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. 2010 Jan 15;201(2):272-84.
doi: 10.1086/649430.

Immunologic and Virologic Events in Early HIV Infection Predict Subsequent Rate of Progression

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Free PMC article

Immunologic and Virologic Events in Early HIV Infection Predict Subsequent Rate of Progression

Anuradha Ganesan et al. J Infect Dis. .
Free PMC article


Background: Variability in human immunodeficiency virus (HIV) disease progression cannot be fully predicted by CD4(+) T cell counts or viral load (VL). Because central memory T (T(CM)) cells play a critical role in the pathogenesis of simian immunodeficiency virus disease, we hypothesized that quantifying these cells in early HIV infection could provide prognostic information.

Methods: We measured expression of CD45RO, chemokine (C-C motif) receptor (CCR) 5, CCR7, CD27, and CD28 to enumerate naive and memory subsets in samples from recently infected individuals. We also quantified proliferation, CD127 expression, and cell-associated VL. Disease progression was compared across subgroups defined by these measurements, using Kaplan-Meier survival curves and multivariate Cox proportional hazards regression.

Results: Four hundred sixty-six subjects contributed 101 events. The proportion or absolute count of T(CM) cells did not correlate with disease progression, defined as the time to AIDS or death. However, significant associations were observed for proliferation within CD4(+) or CD8(+) T cells, loss of naive or CD127(+) memory CD8(+) T cells, and CD4(+) T cell-associated VL.

Conclusions: Our results demonstrate that the extent of the immunopathogenesis established early in HIV infection predicts the course of future disease. Because antiretroviral drug treatment reverses such defects in part, our study provides mechanistic clues to why early use of antiretrovirals may prove beneficial.

Conflict of interest statement

Conflicts of interest. The authors declare that they have no financial conflicts of interest.


Figure 1
Figure 1. Representation of T cell subsets in early infection
(A) Immunophenotypic characteristics of T-cell subsets. Graphs illustrate the sequential gating to identify pure populations. The first gate eliminates doublets; the second restricts analysis to live, CD3+ T cells; within those, CD4 or CD8 T cells are identified. (B) Naïve cells were defined by defining gates within the total CD4+ or CD8+ T-cell populations, and then combining these gates with the Boolean function indicated. The resulting naïve cell population was CD45ROCD28+CD27+CCR7+. (C) Subsets of memory CD4+ and CD8+ T cells were identified utilizing various combinations of cell-surface markers, as follows: Central memory cells (TCM) = CD45RO+ CD28+ CCR7+ CCR5; transitional memory cells (TTM) = CD45RO+ CD28+ CCR7 CCR5+; effector memory cells (TEM) = CD45RO CD28 CCR7 CCR5+. (D) Distribution of naïve and memory cell subsets in the CD4 and CD8 compartments. The box and whisker plot represents the relative frequencies of naïve, central, transitional, and effector memory cells in the CD4 (left panel) and CD8 (right panel) compartments. Interquartile ranges are shown.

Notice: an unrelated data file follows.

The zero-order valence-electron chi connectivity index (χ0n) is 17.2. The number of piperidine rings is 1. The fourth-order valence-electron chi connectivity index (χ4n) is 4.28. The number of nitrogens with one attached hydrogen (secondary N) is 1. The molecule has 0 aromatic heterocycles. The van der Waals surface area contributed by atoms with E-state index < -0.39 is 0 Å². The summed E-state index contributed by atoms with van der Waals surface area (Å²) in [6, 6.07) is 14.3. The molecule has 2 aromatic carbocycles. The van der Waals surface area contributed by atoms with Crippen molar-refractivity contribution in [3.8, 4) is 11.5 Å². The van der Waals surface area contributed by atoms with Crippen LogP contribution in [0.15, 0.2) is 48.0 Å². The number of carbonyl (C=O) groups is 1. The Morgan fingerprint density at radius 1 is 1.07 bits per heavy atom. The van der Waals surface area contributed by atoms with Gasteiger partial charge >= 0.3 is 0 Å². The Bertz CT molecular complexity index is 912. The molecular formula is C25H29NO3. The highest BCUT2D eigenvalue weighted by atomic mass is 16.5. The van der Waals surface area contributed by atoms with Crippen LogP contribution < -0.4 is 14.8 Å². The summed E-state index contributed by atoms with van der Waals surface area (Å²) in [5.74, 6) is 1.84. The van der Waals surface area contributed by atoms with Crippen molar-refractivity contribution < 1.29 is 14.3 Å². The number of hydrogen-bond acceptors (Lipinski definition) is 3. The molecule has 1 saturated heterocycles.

Figure 2
Figure 2. Relationship between T cell phenotypes and time to AIDS or death
Subjects were grouped into three groups based on the relative proportion of any given T cell subset. Kaplan-Meier survival curves are shown for the groups. The red lines show data for those individuals with the lowest levels of a particular subset (<25th percentile), green lines for those with intermediate levels (25th–75th percentile), and blue lines for those with the highest levels (>75th percentile). (A) Disease progression according to baseline CD4 (left) or CD8 (right) TCM levels. (B) Disease progression according to baseline naïve CD8 T cell levels, for individuals measured within 225 days of imputed seroconversion (left) or after 225 days (right). (C) Disease progression according to baseline expression of CD127 on total CD8 T cells (left) or on memory CD8 T cells (right).
Figure 3
Figure 3. Association of cell associated viral load and disease progression
(A) Distribution of gag DNA within CD4+ T-cell subsets. This box and whisker plot depicts number of HIV gag DNA molecules per cell in each of the four sorted T-cell subsets. Interquartile ranges are shown. (B) Kaplan-Meier curves comparing the time to AIDS/death with levels of cell-associated DNA, for subjects identified within 225 days of imputed seroconversion.
Figure 4
Figure 4. Immune activation a marker of disease free survival
Kaplan-Meier curves comparing the time to AIDS/death among subjects with differing levels of Ki-67 expression in the CD4 compartment (left) or the CD8 compartment (right).

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